In the event that you’re sufficiently fortunate to have a PS5 then Sony has a major treat coming not long from now: PSVR 2, the update to the first – and stunningly cutting edge – PSVR, which shipped gamers to totally different VR universes.
Sony as of late uncovered insights regarding the PSVR 2, expected not long from now as the gadget enters creation. We actually don’t know it all, as precise estimating and accessibility, yet you can anticipate that it should be in accordance with the first PSVR, somewhere near $399.
One of the best things about PSVR 2 will be that its powered by the PS5, a console that is capable of running pretty much any game at incredible high resolutions. While the PS4 was no slouch, the PS5 takes things to the next level.
Here we compare the PSVR 2 and PSVR specs to see what virtual reality experience each of them can deliver for PS5 gamers.
Sony told us quite a few interesting details about PSVR 2 at its launch event and the headset is shaping up to beat most other models on the market, including the Oculus Quest 2.
PSVR 2 will have 2,000×2,040 pixel-per-eye OLED HDR displays, refreshing at between 90Hz and 120Hz. Field of view is around 110-degrees, the best on the market, and there will be haptic feedback alongside inside-out cameras that help incorporate the real world into games.
Two PSVR 2 Sense Controllers will offer extra-precise controls for users and look to be improvements on the originals. Sony gave us an early preview of the controllers and we’re already excited to give them a try.
Another advanced feature delivered by PSVR 2 is eye tracking tech. This tech detects the motion of your eyes and can therefore be replicated in game – if you look to the left in the real world, you’ll look to the left in the game.
PSVR 2 is expected to only be compatible with PS5, which makes sense but will annoy anyone clinging to their PS4 or who hasn’t managed to grab the stock-constrained PS
To show what a giant leap the PSVR 2 is over the original PSVR, we’ve compiled the relevant specs.
The PSVR has 960×1,080 pixel-per-eye LCD displays, refreshing at 90Hz to 120Hz, and a 100-degree field of view. While the PSVR 2 (expectedly) beats these, they remain impressive for a VR headset, especially one released in 2016.
PSVR also has an external camera for tracking, no on-board cameras, and uses older controllers, which carry the DualShock name, like their PS4 counterparts.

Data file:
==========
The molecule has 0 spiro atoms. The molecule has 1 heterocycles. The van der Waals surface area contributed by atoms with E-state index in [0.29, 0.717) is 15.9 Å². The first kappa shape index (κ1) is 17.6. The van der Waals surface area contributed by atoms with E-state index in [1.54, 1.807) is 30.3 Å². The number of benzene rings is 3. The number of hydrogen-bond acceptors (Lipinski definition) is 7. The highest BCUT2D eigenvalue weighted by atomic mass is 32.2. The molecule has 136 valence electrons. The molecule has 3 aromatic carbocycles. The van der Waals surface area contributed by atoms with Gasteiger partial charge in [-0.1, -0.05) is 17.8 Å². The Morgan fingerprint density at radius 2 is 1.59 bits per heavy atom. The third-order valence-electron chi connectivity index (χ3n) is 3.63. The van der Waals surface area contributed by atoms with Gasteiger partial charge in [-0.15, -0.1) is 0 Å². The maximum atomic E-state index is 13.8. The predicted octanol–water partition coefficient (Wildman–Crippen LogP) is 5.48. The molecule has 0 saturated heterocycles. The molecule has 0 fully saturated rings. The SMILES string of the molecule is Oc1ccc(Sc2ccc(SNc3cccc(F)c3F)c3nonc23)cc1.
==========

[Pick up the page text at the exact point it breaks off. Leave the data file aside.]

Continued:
Crucially, and this will be a major boon to many original PlayStation VR owners, the headset has been confirmed by Sony as compatible on PS5. In fact, Sony is supporting it so much that owners of the headset can apply for a free dongle that will make it useable on PS5, so they don’t even have to spend anything else.
This shows, at least in T3’s mind, that Sony sees PSVR as part of its VR strategy going forward and certainly isn’t looking to abandon the first gen.
Taken together, the PSVR holds its own in terms of delivering gaming VR experiences, but the PSVR 2 represents a significant upgrade over the older VR headset in terms of specs and advanced hardware features.
While it might not strictly be fair to compare a VR headset released in 2016 with one released in 2022, the PSVR holds its own. It remains clear, though, that the PSVR 2 is a significant improvement and upgrade, offering higher resolutions, improved controllers, wider field of view, and more.
The only issue we can foresee is that PSVR 2 stocks will be very low, like the PS5, and so getting hold of one in 2022 might be tricky. Hopefully Sony waits long enough that there are significant units to ship to gamers.
What will be really interesting, too, is just how many games and experiences on PSVR 2 are also available on PSVR. Will game makers produce titles for both to maximise their potential audience and therefore market? Or can we expect PSVR to get left to one side with just loads of PSVR 2 exclusives?
Right now it is hard to tell, although the list of PSVR 2 games doing the rumor rounds already point to a mix, at least during the next year.